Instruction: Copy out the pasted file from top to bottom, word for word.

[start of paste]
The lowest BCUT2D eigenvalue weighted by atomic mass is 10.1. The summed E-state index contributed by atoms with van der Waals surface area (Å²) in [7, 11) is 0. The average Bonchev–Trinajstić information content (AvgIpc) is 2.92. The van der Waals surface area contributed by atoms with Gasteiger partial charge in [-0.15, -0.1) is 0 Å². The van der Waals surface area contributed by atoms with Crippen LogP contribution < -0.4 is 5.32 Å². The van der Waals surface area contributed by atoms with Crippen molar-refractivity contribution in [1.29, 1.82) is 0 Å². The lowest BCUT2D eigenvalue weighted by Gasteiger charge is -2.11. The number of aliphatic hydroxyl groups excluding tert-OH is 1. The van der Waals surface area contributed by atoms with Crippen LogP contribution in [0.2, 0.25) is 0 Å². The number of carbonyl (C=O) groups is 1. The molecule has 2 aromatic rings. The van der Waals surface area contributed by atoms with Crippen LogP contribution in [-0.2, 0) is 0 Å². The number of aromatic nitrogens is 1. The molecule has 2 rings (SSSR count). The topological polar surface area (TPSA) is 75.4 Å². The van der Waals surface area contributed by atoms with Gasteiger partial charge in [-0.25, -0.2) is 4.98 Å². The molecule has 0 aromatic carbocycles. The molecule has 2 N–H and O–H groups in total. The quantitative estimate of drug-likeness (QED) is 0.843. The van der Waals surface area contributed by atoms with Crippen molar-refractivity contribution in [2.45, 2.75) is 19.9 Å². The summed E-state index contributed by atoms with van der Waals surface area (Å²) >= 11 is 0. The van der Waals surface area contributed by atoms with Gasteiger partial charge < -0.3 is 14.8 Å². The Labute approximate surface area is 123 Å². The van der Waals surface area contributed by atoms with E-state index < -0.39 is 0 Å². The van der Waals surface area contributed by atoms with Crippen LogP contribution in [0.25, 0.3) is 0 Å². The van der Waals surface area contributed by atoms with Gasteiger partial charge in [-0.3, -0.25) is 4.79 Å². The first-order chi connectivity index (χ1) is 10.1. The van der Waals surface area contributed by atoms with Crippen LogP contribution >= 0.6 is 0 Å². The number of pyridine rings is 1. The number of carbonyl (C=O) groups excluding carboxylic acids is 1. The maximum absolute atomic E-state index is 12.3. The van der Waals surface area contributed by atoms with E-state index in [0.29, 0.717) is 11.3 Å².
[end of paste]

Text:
The lowest BCUT2D eigenvalue weighted by atomic mass is 10.1. The summed E-state index contributed by atoms with van der Waals surface area (Å²) in [7, 11) is 0. The average Bonchev–Trinajstić information content (AvgIpc) is 2.92. The van der Waals surface area contributed by atoms with Gasteiger partial charge in [-0.15, -0.1) is 0 Å². The van der Waals surface area contributed by atoms with Crippen LogP contribution < -0.4 is 5.32 Å². The van der Waals surface area contributed by atoms with Crippen molar-refractivity contribution in [1.29, 1.82) is 0 Å². The lowest BCUT2D eigenvalue weighted by Gasteiger charge is -2.11. The number of aliphatic hydroxyl groups excluding tert-OH is 1. The van der Waals surface area contributed by atoms with Crippen LogP contribution in [0.2, 0.25) is 0 Å². The number of carbonyl (C=O) groups is 1. The molecule has 2 aromatic rings. The van der Waals surface area contributed by atoms with Crippen LogP contribution in [-0.2, 0) is 0 Å². The number of aromatic nitrogens is 1. The molecule has 2 rings (SSSR count). The topological polar surface area (TPSA) is 75.4 Å². The van der Waals surface area contributed by atoms with Gasteiger partial charge in [-0.25, -0.2) is 4.98 Å². The molecule has 0 aromatic carbocycles. The molecule has 2 N–H and O–H groups in total. The quantitative estimate of drug-likeness (QED) is 0.843. The van der Waals surface area contributed by atoms with Crippen molar-refractivity contribution in [2.45, 2.75) is 19.9 Å². The summed E-state index contributed by atoms with van der Waals surface area (Å²) >= 11 is 0. The van der Waals surface area contributed by atoms with Gasteiger partial charge < -0.3 is 14.8 Å². The Labute approximate surface area is 123 Å². The van der Waals surface area contributed by atoms with E-state index < -0.39 is 0 Å². The van der Waals surface area contributed by atoms with Crippen LogP contribution in [0.25, 0.3) is 0 Å². The van der Waals surface area contributed by atoms with Gasteiger partial charge in [-0.3, -0.25) is 4.79 Å². The first-order chi connectivity index (χ1) is 10.1. The van der Waals surface area contributed by atoms with Crippen LogP contribution >= 0.6 is 0 Å². The number of pyridine rings is 1. The number of carbonyl (C=O) groups excluding carboxylic acids is 1. The maximum absolute atomic E-state index is 12.3. The van der Waals surface area contributed by atoms with E-state index in [0.29, 0.717) is 11.3 Å².